in this world. i believe in my heart i hope you all do i do humbly ask for your support and your vote in those important primary that exists in of the united states. thank you all very much. [applause] >> yes, sir spent i haven't seen a michele bachman t-shirt in a while. [laughter] spent thank you, governor bush. it's a pleasure to have you. thank you for coming. the question is about the other state, iowa. there's actually right now, and i'm worried because it affects the constitution, the 14th and 16th amendment. there's three flaws in iowa that denies a person our right to defend themselves in a criminal trial. they're not allowed to see evidence against them. are not allowed to defend themselves in any way speakers t sells like a violates the bill
of rights spent i wanted to ask you where you stand on our rights under the constitution of something such as that in states and judges violated those kinds of rights under the constitution? >> without knowing the specifics, the bill of rights trumps state law, plain and simple. what is the second amendment anjo states that overreach and try to restrict gun rights were law abiding citizens or other normally not settle out of course so i don't know the specifics of it but look, the bill of rights is i was the chairman of the national constitution center for a couple of years and i the chance to fall in love with the constitution again. normally you learned about it when you're a kid. it's different, kind of interesting. you don't realize the power of the constitution. it plays out in our lives each and every day. and it is a cherished document. it is an incredible blueprint for a free society the effect we may be the only country that actually has a set of rights to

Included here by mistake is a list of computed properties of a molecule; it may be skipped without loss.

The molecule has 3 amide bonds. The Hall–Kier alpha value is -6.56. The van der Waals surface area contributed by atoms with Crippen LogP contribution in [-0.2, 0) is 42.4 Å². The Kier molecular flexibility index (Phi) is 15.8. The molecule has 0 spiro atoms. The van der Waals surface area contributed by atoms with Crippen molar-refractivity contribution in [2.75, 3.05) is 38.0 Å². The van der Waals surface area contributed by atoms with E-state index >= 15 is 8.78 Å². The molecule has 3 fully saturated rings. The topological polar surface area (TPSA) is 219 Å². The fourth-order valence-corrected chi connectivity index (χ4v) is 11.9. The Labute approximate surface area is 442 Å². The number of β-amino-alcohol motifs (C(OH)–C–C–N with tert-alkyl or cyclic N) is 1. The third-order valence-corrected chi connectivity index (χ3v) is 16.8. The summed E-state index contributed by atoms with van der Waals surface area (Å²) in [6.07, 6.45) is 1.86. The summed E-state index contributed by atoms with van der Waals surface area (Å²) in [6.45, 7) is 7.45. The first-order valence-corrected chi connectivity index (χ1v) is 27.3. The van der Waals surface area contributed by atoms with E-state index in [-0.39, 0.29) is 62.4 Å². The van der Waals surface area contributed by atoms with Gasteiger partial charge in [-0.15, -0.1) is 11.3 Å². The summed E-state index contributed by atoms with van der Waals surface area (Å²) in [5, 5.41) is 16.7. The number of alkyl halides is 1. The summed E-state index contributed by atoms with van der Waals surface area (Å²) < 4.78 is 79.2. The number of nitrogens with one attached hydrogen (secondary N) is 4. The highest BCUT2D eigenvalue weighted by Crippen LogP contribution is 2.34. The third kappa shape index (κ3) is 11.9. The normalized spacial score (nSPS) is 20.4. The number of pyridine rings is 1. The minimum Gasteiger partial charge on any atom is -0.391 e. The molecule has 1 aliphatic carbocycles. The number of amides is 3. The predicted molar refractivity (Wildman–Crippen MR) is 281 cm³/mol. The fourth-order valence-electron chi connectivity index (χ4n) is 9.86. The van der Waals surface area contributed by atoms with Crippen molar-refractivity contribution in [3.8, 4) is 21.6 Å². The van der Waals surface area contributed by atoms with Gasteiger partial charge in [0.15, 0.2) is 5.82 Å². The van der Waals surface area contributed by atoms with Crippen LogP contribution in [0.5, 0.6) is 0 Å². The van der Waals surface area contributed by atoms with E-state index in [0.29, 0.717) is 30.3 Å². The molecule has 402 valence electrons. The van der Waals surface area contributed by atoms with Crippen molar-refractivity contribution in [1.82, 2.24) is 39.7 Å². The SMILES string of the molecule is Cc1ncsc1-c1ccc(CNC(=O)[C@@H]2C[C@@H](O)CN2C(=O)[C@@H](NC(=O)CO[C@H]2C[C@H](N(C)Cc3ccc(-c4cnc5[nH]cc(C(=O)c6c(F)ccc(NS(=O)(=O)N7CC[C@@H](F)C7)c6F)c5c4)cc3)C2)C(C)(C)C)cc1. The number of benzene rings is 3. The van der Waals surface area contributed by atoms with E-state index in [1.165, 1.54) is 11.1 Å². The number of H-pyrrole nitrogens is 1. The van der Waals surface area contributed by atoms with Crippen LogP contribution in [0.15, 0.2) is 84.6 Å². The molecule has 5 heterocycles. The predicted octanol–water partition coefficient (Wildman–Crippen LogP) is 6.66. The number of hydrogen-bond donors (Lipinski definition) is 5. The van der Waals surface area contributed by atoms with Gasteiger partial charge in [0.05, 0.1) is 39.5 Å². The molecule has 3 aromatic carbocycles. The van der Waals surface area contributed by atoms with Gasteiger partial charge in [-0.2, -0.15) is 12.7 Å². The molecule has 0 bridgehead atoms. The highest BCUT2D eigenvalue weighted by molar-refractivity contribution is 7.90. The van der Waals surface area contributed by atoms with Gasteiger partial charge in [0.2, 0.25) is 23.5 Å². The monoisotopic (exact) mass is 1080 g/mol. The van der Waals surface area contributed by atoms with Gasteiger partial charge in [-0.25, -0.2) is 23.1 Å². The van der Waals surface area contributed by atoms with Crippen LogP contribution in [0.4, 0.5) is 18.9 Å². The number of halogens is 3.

protect us from our government. and its powerful. as long as we're self-governing people this document will keep us free and will create and maintain the greatest of the scotch because people will rise to the challenge of innovating and just pursuing their lives in a free society. i can't take the specifics of the iowa loss. it has never come up when i go out to iowa but i'm going to have to learn about it. thank you for the question. yes, ma'am. mic is coming your way. >> i have two questions. to increase the speed is why don't you make it one question, two-part? >> okay. to increase our military how are they going to fund that come with being number one. and for the refugees of syria who are fleeing the country, how do you feel about bringing them into the united states? >> well first, the first responsibly of our national government is our national defense.
put it this way. if you had to pick the one thing and if there is only one thing they do, what would it be? it would be i don't think it would be carrying the mail. don't think it would the amtrak. i think would be protecting our shores. and so the way i look at it is whether you have it or not you want to look at this from the perspective of zero-based budgeting in effect. that's the way you should look at it as the leader. so i would fund the first priority first. and then challenge the orthodoxy's of other things. and it is in a strategic way. the defense department needs to be challenged just as much as the veterans administration does. the va has a hospital they start for 300 been put down the cost overrun then went to 800. balance 1.7 or $1.8 billion. it's not finished in aurora, colorado. you can't make that a. i don't think the president of the new hampshire senate would allow a governor to run away with that kind of spin you put it be oversight. in washington it's out of sight out of mind i guess.
we can reform the defense department, the military programs that they're implementing our extraordinary costly. they take too long. there's a lot of challenging to save money by the simple fact is we are guarding the force levels that will put us in a very precarious position. so first things first and challenge how we do things. cycling regarded as they come in a faster rate. you could economy of 4% rather than 2% you lessen the demand on government which means you lessen spending, growth for sure and you also bring in revenue far more than the most exotic forms of taxation that the left is proposing. last night i didn't thing was keeping and read on the promises of taxes raised and spending spent my day was like ding, ding, ding. bernie sanders has proposed $18 trillion of spending over a ten-year period and it is september or october after year before the election he is just warming up.